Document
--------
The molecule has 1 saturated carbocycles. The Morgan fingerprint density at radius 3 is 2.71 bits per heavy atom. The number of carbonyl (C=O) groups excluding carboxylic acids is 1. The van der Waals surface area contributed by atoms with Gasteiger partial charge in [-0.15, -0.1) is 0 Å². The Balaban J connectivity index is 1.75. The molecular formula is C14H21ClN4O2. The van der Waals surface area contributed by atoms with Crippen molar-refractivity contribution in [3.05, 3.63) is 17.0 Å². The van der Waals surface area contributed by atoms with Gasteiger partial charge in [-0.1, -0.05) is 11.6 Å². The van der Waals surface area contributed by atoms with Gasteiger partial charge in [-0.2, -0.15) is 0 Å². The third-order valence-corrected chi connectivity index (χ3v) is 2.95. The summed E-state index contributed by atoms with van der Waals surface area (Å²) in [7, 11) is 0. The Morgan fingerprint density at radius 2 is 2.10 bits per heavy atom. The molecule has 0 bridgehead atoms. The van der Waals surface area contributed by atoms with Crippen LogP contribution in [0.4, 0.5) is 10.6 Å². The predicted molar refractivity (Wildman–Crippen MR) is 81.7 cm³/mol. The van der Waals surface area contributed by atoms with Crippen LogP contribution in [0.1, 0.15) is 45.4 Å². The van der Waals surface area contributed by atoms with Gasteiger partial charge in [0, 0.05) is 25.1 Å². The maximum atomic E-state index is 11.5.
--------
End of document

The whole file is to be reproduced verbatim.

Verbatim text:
The molecule has 1 saturated carbocycles. The Morgan fingerprint density at radius 3 is 2.71 bits per heavy atom. The number of carbonyl (C=O) groups excluding carboxylic acids is 1. The van der Waals surface area contributed by atoms with Gasteiger partial charge in [-0.15, -0.1) is 0 Å². The Balaban J connectivity index is 1.75. The molecular formula is C14H21ClN4O2. The van der Waals surface area contributed by atoms with Crippen molar-refractivity contribution in [3.05, 3.63) is 17.0 Å². The van der Waals surface area contributed by atoms with Gasteiger partial charge in [-0.1, -0.05) is 11.6 Å². The van der Waals surface area contributed by atoms with Gasteiger partial charge in [-0.2, -0.15) is 0 Å². The third-order valence-corrected chi connectivity index (χ3v) is 2.95. The summed E-state index contributed by atoms with van der Waals surface area (Å²) in [7, 11) is 0. The Morgan fingerprint density at radius 2 is 2.10 bits per heavy atom. The molecule has 0 bridgehead atoms. The van der Waals surface area contributed by atoms with Crippen LogP contribution in [0.4, 0.5) is 10.6 Å². The predicted molar refractivity (Wildman–Crippen MR) is 81.7 cm³/mol. The van der Waals surface area contributed by atoms with Crippen LogP contribution in [0.1, 0.15) is 45.4 Å². The van der Waals surface area contributed by atoms with Gasteiger partial charge in [0, 0.05) is 25.1 Å². The maximum atomic E-state index is 11.5.